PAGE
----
I asked (or rather pleaded) that he take us and he responded that "Potrebbero fermarci e fare un controllo dei passageri" (They might stop us and check the passengers in the bus). Someone is really going to stop a bus on the highway and check each of the passengers to make sure? I doubt it, but there was nothing I could do.

We ran into the train station to catch a train to Pisa. The only train was the one to Pisa-centrale (downtown) and then we were supposed to change. The train was at 7:37 and it was already 7:33. I asked the man when I went to buy tickets when the next train was in case we miss it and he responded, "Ci deve aspettare qualche ora" (You'd have to wait a few hours). We ran toward the train because unfortunately, they always seem to leave on time when you're running late.

We threw our luggage on the train and as we sat down, the signal went off and the doors shut. We couldn't even sit together because of our luggage, but we were both a bit stressed out and exhausted.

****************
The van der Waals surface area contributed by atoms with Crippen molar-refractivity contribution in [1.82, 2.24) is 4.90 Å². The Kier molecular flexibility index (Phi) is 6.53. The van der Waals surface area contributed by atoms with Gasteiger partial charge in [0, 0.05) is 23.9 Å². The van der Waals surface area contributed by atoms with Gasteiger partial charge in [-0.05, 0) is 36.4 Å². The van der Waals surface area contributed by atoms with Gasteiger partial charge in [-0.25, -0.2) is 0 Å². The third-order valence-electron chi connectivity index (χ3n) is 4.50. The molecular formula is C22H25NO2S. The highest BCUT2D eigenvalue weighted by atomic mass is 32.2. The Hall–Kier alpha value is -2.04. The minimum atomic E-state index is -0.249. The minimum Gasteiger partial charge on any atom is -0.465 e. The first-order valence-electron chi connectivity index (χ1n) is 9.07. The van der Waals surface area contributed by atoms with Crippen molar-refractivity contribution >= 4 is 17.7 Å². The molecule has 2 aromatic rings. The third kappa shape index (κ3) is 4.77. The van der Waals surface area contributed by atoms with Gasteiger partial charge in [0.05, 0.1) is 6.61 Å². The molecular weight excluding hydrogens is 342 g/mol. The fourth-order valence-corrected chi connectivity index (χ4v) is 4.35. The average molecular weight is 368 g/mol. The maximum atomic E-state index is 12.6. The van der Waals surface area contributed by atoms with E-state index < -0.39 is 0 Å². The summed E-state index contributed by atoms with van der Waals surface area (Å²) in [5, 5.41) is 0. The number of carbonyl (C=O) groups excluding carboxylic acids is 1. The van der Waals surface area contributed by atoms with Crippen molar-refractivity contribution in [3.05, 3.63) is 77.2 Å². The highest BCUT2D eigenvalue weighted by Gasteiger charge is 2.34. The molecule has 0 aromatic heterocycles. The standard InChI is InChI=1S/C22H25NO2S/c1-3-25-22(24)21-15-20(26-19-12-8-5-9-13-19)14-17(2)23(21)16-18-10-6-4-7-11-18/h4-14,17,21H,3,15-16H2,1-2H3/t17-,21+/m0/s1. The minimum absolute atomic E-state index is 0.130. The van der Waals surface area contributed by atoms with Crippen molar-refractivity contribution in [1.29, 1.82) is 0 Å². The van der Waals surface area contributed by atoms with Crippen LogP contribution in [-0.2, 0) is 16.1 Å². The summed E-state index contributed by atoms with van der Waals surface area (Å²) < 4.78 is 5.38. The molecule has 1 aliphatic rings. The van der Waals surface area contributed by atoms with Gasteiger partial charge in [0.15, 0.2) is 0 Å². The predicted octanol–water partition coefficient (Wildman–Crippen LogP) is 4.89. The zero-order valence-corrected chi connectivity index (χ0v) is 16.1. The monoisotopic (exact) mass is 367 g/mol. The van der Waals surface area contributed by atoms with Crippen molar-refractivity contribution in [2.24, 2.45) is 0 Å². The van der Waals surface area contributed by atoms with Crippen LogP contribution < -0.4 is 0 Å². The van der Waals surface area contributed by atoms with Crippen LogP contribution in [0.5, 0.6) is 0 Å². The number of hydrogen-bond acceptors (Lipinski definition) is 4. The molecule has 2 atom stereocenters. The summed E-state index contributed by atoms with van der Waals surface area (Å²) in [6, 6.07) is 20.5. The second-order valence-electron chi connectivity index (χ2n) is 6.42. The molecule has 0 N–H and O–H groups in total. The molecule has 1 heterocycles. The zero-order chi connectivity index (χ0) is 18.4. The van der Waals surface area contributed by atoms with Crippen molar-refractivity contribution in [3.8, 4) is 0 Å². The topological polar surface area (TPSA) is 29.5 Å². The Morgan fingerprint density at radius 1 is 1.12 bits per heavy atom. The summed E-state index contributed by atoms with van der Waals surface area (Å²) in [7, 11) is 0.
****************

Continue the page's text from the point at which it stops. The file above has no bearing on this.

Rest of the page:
As we were on the bus for almost an hour and a quarter, I began to wonder. Was this the right train? It seemed to take forever and I saw town names I've never heard of (not like I know that many near Pisa anyway). Finally, our train stopped at the main station and we jumped off. We went down the two flights of stairs to come back up two more flights to get to the terminal to find out when our next train would be. It wasn't for another 10 minutes. We figured we'd just go outside and get a taxi.

We got to the taxi line and I asked a guy who was standing there if he was waiting for a taxi. He said he was and asked me if we were going to the airport and then he said, "Possiamo prendere un taxi insieme" (We can take a taxi together). I knew he wasn't Italian and so I asked him where he was going. "Francaforte" (Frankfurt), he said. When it was time to pay the taxi driver, he gave him 11 Euros and I tried to give him 6 Euros, but he wouldn't take it. I told Dave to give him 5 Euros and he took it.